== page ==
Break the Blame Game Habit in Your Family

2 months ago

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Many habits start at home. It’s easier to create a habit… good or bad… with the people you spend the most time with. This includes the habit of blaming. Getting a hold of the habit and nipping it in the bud at home will help you avoid blame when you are in your community. Likewise, helping your children master the art of being part of the solution rather than blaming can help them be better employees, colleagues, and teammates.

It’s worth the effort to break the blame game habit in your family.

Pay attention to the amount of blame going on at home It’s usually easier to recognize other people laying blame on one another. Pay attention to how your family addresses conflict and how easily they lay blame on someone else.

Commonly, siblings tend to cast blame easily which can be considered tattling or sometimes being manipulative to avoid being in trouble or get someone into trouble. Pay close attention to how you address conflict too. Do you assign blame to your children or spouse? Pay attention to phrases like “you always” or “you never” as these are phrases that create blame.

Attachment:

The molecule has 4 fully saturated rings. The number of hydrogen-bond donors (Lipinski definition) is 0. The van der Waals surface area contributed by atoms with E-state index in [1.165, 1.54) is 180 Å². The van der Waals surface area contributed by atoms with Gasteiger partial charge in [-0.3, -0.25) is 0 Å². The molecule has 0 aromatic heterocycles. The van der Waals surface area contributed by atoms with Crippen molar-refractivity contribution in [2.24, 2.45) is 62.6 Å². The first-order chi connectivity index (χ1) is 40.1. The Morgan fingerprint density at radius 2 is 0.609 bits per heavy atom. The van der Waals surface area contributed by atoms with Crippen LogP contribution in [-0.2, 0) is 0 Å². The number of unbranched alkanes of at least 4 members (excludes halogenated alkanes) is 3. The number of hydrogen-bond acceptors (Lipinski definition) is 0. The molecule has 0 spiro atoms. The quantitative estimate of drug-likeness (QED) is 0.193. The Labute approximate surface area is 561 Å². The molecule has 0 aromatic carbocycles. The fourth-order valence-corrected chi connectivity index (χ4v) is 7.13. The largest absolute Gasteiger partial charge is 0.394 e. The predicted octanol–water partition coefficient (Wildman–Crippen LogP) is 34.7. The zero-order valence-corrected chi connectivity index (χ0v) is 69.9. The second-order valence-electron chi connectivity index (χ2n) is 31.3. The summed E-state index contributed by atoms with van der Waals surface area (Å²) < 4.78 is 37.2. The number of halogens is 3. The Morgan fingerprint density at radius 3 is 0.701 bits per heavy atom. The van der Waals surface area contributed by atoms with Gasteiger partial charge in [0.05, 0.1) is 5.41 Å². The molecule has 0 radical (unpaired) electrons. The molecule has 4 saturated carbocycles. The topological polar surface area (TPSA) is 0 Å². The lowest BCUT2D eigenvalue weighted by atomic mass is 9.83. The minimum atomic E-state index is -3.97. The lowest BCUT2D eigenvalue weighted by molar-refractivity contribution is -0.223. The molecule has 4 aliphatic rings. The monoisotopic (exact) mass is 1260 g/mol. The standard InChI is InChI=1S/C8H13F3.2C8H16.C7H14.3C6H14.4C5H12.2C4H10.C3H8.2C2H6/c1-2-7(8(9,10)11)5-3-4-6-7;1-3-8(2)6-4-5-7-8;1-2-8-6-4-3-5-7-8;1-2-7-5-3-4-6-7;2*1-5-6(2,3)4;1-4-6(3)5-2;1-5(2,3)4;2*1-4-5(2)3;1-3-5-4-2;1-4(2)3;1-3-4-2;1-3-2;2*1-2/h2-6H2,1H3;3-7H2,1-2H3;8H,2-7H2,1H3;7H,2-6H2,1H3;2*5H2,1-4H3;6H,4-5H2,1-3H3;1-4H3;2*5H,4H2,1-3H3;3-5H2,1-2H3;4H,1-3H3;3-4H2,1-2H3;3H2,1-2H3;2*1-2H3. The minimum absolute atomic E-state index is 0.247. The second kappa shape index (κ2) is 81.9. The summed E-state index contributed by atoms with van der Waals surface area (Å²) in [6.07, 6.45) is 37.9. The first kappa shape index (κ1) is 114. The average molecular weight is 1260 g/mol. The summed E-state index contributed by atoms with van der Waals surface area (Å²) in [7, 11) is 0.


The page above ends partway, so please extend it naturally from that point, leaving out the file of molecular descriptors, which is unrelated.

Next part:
Sort things out rather than cast blame.

When conflict arises, do your best to sort things out without laying blame. Instead of using a phrase like “Why did you do that?” try a phrase like “Why do you suppose that happened?” This allows for problem-solving without someone having to be ‘wrong.’ If your children come to you blaming one another for a problem, simply refuse to react to the he said, she said aspect of it. Instead try redirecting the issue by saying something like- “There seems to be a problem here, what do we need to do to fix this?” This takes the blame out of the situation and refocuses it on what to do rather than who did what. Teaching your children to problem solve rather than blame will help them inside and outside of the home.

Be a role model for your family and friends.

The more aware you become to blame-based language and start to resolve conflict without blaming, the more people will notice. People will experience you as fair and easy to get along with and you may see an increase in your interpersonal relationships. Be a role model for your family and friends by avoiding blame and doing your best to redirect blame into problem-solving.

The blame game usually starts at home. Break the habit and you’ll have fewer messes to clean up between family members and you’ll be teaching essential skills your family can use in the community.

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I'm Jennifer.

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